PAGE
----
9. As long as I am not overweight, I believe that my diet will not affect my health.
10. I can wait until I am older to develop a healthier lifestyle.
6
Estimated contributions of different factors to
HEALTH status.
BEHAVIOR
7
is the single most
preventable cause of mortality and morbidity in
United States
Smoking
8
Nine leading causes of death in the United
States. Eight of the top nine causes are directly
related to behavioral risk factors (infection is
the exception). At least 45 percent of all deaths
can be traced to unhealthful behavior. Although
suicide is not shown here, it is the seventh most
common cause of death. On this graph, suicides
are included in the categories death by toxic
agents, firearms, motor vehicles, and drugs.
9
Research on Mind-Body Connections in the Causes
and Treatments of Illness
  • 1/3 of hospitalized medical patients with chronic
    conditions suffer from psychological disorders
  • Compared to 2-4 of the general population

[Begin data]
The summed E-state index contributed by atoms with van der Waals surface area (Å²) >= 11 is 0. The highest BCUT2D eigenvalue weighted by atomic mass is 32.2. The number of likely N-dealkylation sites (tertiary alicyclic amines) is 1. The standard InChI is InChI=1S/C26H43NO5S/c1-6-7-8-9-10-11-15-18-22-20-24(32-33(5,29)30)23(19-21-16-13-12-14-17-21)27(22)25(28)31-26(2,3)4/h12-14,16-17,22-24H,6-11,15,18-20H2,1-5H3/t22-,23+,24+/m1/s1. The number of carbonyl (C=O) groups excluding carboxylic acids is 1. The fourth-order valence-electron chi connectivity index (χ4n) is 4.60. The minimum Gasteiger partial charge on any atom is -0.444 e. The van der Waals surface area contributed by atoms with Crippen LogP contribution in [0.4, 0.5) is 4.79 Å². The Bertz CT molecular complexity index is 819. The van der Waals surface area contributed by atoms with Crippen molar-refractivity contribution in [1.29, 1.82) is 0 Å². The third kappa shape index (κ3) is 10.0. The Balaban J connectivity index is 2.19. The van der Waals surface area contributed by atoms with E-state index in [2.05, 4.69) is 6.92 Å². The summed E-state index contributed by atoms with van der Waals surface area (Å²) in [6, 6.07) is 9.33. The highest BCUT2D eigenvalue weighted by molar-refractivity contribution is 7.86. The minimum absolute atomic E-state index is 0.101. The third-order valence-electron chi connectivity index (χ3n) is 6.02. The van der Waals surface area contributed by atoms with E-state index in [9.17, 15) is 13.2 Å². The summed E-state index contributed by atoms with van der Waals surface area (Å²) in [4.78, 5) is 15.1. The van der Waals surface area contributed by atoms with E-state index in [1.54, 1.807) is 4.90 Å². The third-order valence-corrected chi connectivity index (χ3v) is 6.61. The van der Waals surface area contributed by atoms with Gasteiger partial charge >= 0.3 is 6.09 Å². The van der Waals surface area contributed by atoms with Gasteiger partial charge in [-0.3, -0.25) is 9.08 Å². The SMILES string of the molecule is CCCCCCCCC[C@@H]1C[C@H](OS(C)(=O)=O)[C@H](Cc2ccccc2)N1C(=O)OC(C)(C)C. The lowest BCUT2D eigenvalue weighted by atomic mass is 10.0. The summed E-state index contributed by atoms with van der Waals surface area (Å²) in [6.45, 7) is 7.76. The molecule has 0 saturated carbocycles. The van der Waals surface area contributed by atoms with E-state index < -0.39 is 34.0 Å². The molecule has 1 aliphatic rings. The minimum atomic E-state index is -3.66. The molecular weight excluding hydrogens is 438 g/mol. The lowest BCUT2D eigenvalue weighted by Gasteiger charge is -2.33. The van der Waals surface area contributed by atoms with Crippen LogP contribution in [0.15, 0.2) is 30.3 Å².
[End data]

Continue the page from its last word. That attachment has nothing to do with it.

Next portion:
10
New Health Perspectives
The major diseases of today are heart disease,
cancer, and lung disease
Preventable through modifications in behavior
11
Biomedical Model Replaced
  • BIOPSYCHOSOCIAL Model new approach
  • Health and Illness are products of biological,
    psychological, and social factors

12
New Main Approach
  • The Biopsychosocial Model
  • views health and illness as the product of a
    combination of factors including
  • Biological factors (e.g., genetic
    predisposition),
  • Psychological factors (e.g., personality,
    lifestyle, stress, health beliefs), and
  • Social factors (e.g., cultural influences, family
    relationships, social support).

13
Major health-promoting behaviors
14
Major health-promoting behaviors
15
HEALTH PSYCHOLOGY
  • SAMPLE ISSUES
  • why do people smoke cigarettes,